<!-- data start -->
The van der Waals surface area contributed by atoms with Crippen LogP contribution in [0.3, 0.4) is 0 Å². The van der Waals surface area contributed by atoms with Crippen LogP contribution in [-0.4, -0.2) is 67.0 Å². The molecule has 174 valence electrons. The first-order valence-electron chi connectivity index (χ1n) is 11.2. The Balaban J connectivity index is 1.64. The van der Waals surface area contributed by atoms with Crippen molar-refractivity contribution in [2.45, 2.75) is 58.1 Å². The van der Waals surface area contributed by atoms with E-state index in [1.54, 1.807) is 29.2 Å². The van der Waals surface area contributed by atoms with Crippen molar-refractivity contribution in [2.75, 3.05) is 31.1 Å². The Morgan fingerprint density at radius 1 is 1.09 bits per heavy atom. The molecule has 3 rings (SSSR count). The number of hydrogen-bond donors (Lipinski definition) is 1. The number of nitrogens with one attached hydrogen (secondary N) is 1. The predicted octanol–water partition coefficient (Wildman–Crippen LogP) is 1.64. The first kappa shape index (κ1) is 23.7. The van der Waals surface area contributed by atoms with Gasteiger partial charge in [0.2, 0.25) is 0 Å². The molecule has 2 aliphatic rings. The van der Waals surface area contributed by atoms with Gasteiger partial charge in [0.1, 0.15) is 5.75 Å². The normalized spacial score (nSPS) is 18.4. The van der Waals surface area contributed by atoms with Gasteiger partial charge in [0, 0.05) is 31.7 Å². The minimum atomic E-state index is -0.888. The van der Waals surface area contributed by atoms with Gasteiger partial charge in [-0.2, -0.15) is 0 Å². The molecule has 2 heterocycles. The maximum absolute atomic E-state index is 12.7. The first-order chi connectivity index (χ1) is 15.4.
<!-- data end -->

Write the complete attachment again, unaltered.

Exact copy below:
The van der Waals surface area contributed by atoms with Crippen LogP contribution in [0.3, 0.4) is 0 Å². The van der Waals surface area contributed by atoms with Crippen LogP contribution in [-0.4, -0.2) is 67.0 Å². The molecule has 174 valence electrons. The first-order valence-electron chi connectivity index (χ1n) is 11.2. The Balaban J connectivity index is 1.64. The van der Waals surface area contributed by atoms with Crippen molar-refractivity contribution in [2.45, 2.75) is 58.1 Å². The van der Waals surface area contributed by atoms with E-state index in [1.54, 1.807) is 29.2 Å². The van der Waals surface area contributed by atoms with Crippen molar-refractivity contribution in [2.75, 3.05) is 31.1 Å². The Morgan fingerprint density at radius 1 is 1.09 bits per heavy atom. The molecule has 3 rings (SSSR count). The number of hydrogen-bond donors (Lipinski definition) is 1. The number of nitrogens with one attached hydrogen (secondary N) is 1. The predicted octanol–water partition coefficient (Wildman–Crippen LogP) is 1.64. The first kappa shape index (κ1) is 23.7. The van der Waals surface area contributed by atoms with Gasteiger partial charge in [0.2, 0.25) is 0 Å². The molecule has 2 aliphatic rings. The van der Waals surface area contributed by atoms with Gasteiger partial charge in [0.1, 0.15) is 5.75 Å². The normalized spacial score (nSPS) is 18.4. The van der Waals surface area contributed by atoms with Gasteiger partial charge in [0, 0.05) is 31.7 Å². The minimum atomic E-state index is -0.888. The van der Waals surface area contributed by atoms with Gasteiger partial charge in [-0.2, -0.15) is 0 Å². The molecule has 2 heterocycles. The maximum absolute atomic E-state index is 12.7. The first-order chi connectivity index (χ1) is 15.4.